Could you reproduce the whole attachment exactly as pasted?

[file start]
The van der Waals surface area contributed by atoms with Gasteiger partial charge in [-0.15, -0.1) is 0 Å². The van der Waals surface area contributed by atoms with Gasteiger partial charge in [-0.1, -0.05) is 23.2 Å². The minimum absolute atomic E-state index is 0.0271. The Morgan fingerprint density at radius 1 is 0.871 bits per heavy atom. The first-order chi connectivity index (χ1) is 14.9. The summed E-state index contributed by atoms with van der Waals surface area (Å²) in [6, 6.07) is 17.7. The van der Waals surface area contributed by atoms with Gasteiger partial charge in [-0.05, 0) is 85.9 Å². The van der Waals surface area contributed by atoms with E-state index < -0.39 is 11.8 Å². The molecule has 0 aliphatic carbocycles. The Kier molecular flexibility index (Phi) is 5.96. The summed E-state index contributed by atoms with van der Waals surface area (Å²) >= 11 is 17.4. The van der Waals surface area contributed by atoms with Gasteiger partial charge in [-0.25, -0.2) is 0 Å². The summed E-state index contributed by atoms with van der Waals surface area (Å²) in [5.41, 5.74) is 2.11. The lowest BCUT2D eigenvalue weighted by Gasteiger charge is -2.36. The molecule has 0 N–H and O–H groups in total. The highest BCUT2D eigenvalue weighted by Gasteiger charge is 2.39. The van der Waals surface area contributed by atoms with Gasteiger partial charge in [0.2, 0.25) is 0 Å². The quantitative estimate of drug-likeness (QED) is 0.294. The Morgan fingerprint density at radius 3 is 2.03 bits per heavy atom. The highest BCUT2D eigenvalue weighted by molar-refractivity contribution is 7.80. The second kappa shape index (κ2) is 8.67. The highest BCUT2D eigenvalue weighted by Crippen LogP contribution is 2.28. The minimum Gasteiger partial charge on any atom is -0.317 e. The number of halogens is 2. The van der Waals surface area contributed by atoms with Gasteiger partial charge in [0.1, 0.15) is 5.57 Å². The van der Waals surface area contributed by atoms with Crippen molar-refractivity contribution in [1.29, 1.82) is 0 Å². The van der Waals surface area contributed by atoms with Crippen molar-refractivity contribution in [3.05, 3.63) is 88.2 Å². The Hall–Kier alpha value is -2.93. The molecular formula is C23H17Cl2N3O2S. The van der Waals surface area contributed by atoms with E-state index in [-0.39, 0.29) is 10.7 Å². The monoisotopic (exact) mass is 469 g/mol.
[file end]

The van der Waals surface area contributed by atoms with Gasteiger partial charge in [-0.15, -0.1) is 0 Å². The van der Waals surface area contributed by atoms with Gasteiger partial charge in [-0.1, -0.05) is 23.2 Å². The minimum absolute atomic E-state index is 0.0271. The Morgan fingerprint density at radius 1 is 0.871 bits per heavy atom. The first-order chi connectivity index (χ1) is 14.9. The summed E-state index contributed by atoms with van der Waals surface area (Å²) in [6, 6.07) is 17.7. The van der Waals surface area contributed by atoms with Gasteiger partial charge in [-0.05, 0) is 85.9 Å². The van der Waals surface area contributed by atoms with E-state index < -0.39 is 11.8 Å². The molecule has 0 aliphatic carbocycles. The Kier molecular flexibility index (Phi) is 5.96. The summed E-state index contributed by atoms with van der Waals surface area (Å²) >= 11 is 17.4. The van der Waals surface area contributed by atoms with Gasteiger partial charge in [-0.25, -0.2) is 0 Å². The summed E-state index contributed by atoms with van der Waals surface area (Å²) in [5.41, 5.74) is 2.11. The lowest BCUT2D eigenvalue weighted by Gasteiger charge is -2.36. The molecule has 0 N–H and O–H groups in total. The highest BCUT2D eigenvalue weighted by Gasteiger charge is 2.39. The van der Waals surface area contributed by atoms with Gasteiger partial charge in [0.2, 0.25) is 0 Å². The quantitative estimate of drug-likeness (QED) is 0.294. The Morgan fingerprint density at radius 3 is 2.03 bits per heavy atom. The highest BCUT2D eigenvalue weighted by molar-refractivity contribution is 7.80. The second kappa shape index (κ2) is 8.67. The highest BCUT2D eigenvalue weighted by Crippen LogP contribution is 2.28. The minimum Gasteiger partial charge on any atom is -0.317 e. The number of halogens is 2. The van der Waals surface area contributed by atoms with Gasteiger partial charge in [0.1, 0.15) is 5.57 Å². The van der Waals surface area contributed by atoms with Crippen molar-refractivity contribution in [1.29, 1.82) is 0 Å². The van der Waals surface area contributed by atoms with Crippen molar-refractivity contribution in [3.05, 3.63) is 88.2 Å². The Hall–Kier alpha value is -2.93. The molecular formula is C23H17Cl2N3O2S. The van der Waals surface area contributed by atoms with E-state index in [-0.39, 0.29) is 10.7 Å². The monoisotopic (exact) mass is 469 g/mol.